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Be in the know about water-related illnesses

Published in Family Medicine, For the Health of It Author: Penelope Smith,MD Author: Penelope Smith, MD

Summer is too brief in Minnesota. So when the weather is warm enough, it only makes sense that everyone wants to spend time in the water. It doesn’t matter if it’s a splash park, pool or lake. As long as it’s wet, it’s all fun!

Unfortunately, there are a couple of illnesses that can be acquired from the water. While they may not be common, it’s still good to be familiar with them, their symptoms and what you and your family can do about them. Here are three water-related illnesses to be aware of this summer:

Swimmer’s itch

  • What is it? A temporary skin rash caused by parasites carried by ducks and snails. The parasites cannot live on humans — but your body can have an allergic response to it. Not unlike when you touch poison ivy.
  • How to prevent? Don’t swim in lakeshore locations where ducks frequent. Also, drying off with a towel as soon as you get out of the lake will help keep the parasites away from your skin.
  • When to contact your provider? If you have a widespread allergic response, your health care provider can confirm if swimmer’s itch is the cause and recommend ways to relieve the pain.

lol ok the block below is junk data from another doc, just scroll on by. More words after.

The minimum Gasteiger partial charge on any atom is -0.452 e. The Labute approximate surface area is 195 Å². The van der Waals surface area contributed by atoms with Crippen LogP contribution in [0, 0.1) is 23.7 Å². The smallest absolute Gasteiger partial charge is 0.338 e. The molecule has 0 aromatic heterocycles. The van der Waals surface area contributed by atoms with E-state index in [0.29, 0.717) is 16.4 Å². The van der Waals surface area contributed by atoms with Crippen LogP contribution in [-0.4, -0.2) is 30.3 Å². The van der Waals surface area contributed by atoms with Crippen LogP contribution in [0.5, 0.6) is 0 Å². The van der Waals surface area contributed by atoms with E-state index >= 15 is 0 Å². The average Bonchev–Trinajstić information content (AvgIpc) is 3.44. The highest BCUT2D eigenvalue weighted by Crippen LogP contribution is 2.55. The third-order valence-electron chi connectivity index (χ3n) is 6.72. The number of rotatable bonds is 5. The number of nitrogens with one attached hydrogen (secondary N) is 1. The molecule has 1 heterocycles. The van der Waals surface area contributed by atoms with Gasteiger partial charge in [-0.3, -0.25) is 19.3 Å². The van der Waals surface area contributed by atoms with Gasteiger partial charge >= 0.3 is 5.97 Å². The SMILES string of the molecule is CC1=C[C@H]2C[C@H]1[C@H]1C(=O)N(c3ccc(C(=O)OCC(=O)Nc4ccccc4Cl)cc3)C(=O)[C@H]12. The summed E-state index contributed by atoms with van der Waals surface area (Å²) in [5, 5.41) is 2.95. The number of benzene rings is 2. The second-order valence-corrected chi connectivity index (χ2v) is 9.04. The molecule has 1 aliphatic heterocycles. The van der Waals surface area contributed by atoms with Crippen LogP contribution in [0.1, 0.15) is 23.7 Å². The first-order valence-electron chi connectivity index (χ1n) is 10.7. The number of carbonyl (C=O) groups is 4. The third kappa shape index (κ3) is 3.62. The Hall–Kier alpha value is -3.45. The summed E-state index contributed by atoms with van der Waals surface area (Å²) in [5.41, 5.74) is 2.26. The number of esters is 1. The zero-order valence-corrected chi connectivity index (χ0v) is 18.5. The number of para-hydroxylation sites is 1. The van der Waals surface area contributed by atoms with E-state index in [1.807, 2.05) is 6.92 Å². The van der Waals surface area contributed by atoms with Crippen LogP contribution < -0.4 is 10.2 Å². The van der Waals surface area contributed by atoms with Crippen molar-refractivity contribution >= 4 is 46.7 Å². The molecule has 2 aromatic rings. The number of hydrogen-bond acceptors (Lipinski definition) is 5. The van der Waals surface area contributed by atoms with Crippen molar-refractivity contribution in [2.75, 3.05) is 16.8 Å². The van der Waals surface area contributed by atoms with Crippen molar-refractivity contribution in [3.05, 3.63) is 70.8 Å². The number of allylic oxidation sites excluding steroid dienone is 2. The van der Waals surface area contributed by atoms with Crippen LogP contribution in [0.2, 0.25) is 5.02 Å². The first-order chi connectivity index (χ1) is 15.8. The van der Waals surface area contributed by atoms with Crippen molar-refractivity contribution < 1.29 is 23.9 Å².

• Where can I learn more? Minnesota Department of Natural Resources: Swimmer Itch Information

Swimmer’s ear

  • What is it? An infection caused by water that stays in your ear after swimming. Like any infection, it can cause fevers if it gets severe.
  • How to prevent? You can wear silicone earplugs while swimming to prevent water from getting in your ears. After swimming, you can also dry your ears using a hairdryer on low power. You also can rinse them using isopropyl alcohol or acetic acid solution ear drops. Both of these are available over-the-counter.
  • When to contact your provider? Your doctor may be able to prescribe ear drops to fight the infection. In order to completely heal, you may need to keep your ears dry while treating. So no swimming and caution when bathing during that time.
  • Where can I learn more? From the American Academy of Pediatrics: Swimmer’s Ear in Children or Swimmer’s Ear in Teens

Blue-green algae (Cyanobacteria)

  • What is it? Quite a few lakes in Minnesota have blue-green algae blooms from time to time during the summer. But their frequency can vary with changes in the weather. The algae can cause an allergic reaction when contacting the skin and cause illness when ingested.
  • Who is at risk? Drinking or ingesting lake water with the algae can be dangerous for children, due to their small size. Last summer, several dogs also died following exposure.
  • How to prevent? When in doubt, stay out of water with blue-green algae. And don’t drink or blow bubbles in lake water. One should also get in the practice of rinsing with clean water after lake swimming.
  • When to get medical help? Ingesting blue-green algae can cause nausea, vomiting and diarrhea. It also can cause breathing difficulties and severe allergic reactions. Get emergency medical attention for your child if he or she shows any of these symptoms.
  • Where can I learn more? Minnesota Department of Health: Blue-Green Algae: If in doubt, stay out.